Sixty hours of rehabilitation over 16 months provided by various bilateral arm movements and coupled active stimulation improved motor capabilities in patients with chronic stroke, say authors of an article published online in Clinical Rehabilitation.
This randomized controlled study, conducted in the Motor Behavior Laboratory at the University of Florida, included 18 participants who experienced a stroke more than 9 months prior to enrolling. Treatment interventions were bilateral arm movements coupled with active neuromuscular stimulation on the impaired arm for 2 duration groups. The short-term group received 1 treatment protocol. The long-term group completed 10 treatment protocols over 16 months. All protocol sessions were 6 hours long (90 minutes 1 day/week/4 weeks) and were separated by 22 days. Repeated data collection on 3 primary outcome measures (Box and Block test, fractionated reaction times, and sustained force production) evaluated motor capabilities across rehabilitation times.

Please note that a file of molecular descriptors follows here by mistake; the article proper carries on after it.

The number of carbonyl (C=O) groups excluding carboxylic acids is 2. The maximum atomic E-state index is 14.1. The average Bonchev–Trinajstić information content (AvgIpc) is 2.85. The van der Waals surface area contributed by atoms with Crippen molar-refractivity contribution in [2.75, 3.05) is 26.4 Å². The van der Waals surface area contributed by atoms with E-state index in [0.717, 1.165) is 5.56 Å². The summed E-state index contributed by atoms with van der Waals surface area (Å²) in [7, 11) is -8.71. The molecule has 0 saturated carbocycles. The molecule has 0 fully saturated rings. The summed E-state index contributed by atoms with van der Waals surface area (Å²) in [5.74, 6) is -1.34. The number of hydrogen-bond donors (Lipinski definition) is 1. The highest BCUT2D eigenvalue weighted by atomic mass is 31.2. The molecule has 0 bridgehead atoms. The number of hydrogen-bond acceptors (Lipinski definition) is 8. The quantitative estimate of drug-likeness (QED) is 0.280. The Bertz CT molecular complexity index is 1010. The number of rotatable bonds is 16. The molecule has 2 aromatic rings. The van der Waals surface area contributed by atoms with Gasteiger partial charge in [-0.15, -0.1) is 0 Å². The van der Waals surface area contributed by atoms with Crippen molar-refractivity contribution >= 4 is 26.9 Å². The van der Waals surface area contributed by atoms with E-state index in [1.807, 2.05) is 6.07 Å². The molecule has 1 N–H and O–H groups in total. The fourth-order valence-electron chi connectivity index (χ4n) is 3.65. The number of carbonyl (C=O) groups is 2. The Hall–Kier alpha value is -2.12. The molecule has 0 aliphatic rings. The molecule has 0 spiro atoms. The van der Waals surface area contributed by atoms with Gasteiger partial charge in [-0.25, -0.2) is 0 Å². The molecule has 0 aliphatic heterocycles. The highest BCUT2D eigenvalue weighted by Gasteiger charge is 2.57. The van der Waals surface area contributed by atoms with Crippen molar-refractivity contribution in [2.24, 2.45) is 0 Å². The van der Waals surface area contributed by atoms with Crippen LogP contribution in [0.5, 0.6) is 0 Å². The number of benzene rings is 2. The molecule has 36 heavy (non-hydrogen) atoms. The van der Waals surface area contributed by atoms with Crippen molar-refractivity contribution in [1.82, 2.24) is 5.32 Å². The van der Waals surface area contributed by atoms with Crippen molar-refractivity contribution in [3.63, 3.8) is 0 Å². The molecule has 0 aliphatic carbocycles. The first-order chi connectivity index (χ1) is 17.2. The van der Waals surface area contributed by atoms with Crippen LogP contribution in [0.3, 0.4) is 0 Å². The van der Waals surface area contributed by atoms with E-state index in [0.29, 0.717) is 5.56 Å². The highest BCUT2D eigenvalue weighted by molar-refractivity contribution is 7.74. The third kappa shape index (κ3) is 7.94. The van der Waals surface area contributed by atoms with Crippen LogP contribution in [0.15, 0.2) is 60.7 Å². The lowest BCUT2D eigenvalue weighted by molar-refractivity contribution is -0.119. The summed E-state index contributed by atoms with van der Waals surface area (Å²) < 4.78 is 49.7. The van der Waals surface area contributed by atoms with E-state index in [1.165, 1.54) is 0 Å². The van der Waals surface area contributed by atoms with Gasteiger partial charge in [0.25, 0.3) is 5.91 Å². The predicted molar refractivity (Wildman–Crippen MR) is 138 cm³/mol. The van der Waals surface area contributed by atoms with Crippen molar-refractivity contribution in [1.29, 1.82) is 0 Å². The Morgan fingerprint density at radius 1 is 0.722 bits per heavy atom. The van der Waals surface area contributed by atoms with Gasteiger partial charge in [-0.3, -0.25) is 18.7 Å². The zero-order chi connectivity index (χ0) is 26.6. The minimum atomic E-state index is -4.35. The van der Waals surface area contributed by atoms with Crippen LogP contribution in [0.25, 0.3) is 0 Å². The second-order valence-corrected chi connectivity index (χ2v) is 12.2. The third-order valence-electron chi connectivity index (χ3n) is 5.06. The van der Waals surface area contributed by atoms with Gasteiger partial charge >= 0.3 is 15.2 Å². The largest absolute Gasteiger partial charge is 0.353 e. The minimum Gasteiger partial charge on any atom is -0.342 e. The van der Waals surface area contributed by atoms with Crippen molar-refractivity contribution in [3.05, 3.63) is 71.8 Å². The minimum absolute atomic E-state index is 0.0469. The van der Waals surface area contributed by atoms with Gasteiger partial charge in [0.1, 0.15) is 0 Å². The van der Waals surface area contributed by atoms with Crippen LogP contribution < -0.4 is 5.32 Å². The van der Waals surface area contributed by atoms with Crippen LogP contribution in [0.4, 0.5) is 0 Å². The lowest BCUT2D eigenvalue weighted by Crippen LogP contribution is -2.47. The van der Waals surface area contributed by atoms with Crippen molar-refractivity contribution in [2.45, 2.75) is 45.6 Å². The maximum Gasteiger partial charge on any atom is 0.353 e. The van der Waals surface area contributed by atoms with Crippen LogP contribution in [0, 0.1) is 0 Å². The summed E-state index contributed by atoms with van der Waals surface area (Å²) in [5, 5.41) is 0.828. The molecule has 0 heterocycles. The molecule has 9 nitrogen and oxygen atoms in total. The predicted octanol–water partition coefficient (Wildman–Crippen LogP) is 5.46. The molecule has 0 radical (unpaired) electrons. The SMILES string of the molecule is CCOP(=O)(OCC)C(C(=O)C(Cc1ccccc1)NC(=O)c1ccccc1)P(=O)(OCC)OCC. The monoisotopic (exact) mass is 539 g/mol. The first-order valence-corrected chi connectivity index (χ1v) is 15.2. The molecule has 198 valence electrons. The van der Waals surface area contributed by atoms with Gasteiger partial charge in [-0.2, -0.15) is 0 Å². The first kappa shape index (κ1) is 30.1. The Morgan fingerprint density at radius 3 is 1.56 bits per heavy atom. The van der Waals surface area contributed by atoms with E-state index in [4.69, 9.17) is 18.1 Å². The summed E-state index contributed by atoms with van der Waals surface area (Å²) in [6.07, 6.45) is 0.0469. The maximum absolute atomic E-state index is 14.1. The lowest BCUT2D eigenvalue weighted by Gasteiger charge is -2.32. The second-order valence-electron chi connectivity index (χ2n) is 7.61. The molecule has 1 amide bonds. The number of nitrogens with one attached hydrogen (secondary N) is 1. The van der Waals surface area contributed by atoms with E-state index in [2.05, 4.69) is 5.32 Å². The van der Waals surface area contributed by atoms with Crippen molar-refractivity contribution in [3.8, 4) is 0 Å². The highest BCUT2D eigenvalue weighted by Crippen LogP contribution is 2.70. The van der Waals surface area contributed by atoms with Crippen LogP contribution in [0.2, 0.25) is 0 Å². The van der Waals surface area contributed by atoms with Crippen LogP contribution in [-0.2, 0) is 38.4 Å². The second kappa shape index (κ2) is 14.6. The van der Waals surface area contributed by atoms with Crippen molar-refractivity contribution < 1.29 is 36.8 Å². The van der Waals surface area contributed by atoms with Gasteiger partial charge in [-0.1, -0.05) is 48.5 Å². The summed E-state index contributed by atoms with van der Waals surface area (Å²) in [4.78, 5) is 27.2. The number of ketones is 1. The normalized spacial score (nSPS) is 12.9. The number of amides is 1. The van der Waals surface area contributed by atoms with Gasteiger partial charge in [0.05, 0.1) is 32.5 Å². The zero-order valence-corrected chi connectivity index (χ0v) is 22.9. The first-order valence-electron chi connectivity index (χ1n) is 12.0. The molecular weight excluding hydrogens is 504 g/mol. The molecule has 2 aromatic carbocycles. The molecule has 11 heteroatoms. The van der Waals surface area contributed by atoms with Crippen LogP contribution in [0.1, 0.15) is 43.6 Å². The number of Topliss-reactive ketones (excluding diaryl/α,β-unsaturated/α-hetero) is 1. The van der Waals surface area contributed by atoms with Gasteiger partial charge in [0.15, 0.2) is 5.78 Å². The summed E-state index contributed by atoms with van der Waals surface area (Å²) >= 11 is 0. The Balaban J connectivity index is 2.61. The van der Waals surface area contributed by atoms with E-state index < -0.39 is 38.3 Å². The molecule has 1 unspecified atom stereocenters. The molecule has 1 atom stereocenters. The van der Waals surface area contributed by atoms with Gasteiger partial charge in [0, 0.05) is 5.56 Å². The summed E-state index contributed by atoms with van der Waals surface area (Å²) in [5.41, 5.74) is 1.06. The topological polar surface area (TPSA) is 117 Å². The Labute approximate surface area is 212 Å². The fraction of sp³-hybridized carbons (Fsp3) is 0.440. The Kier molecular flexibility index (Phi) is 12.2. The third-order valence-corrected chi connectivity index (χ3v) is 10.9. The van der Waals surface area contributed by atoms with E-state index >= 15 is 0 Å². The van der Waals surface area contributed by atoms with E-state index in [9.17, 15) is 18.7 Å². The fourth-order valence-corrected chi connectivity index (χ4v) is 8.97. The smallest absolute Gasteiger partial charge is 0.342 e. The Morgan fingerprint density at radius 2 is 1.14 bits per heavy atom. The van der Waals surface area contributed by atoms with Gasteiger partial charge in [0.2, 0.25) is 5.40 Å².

The results revealed improved motor capabilities for the long-term duration group on each primary measure. At the 16-month delayed retention test, when compared to the short-term group, the long-term group demonstrated more blocks moved (43 v 32), faster premotor reaction times (158 v 208 ms), and higher force production (75 v 45 N).
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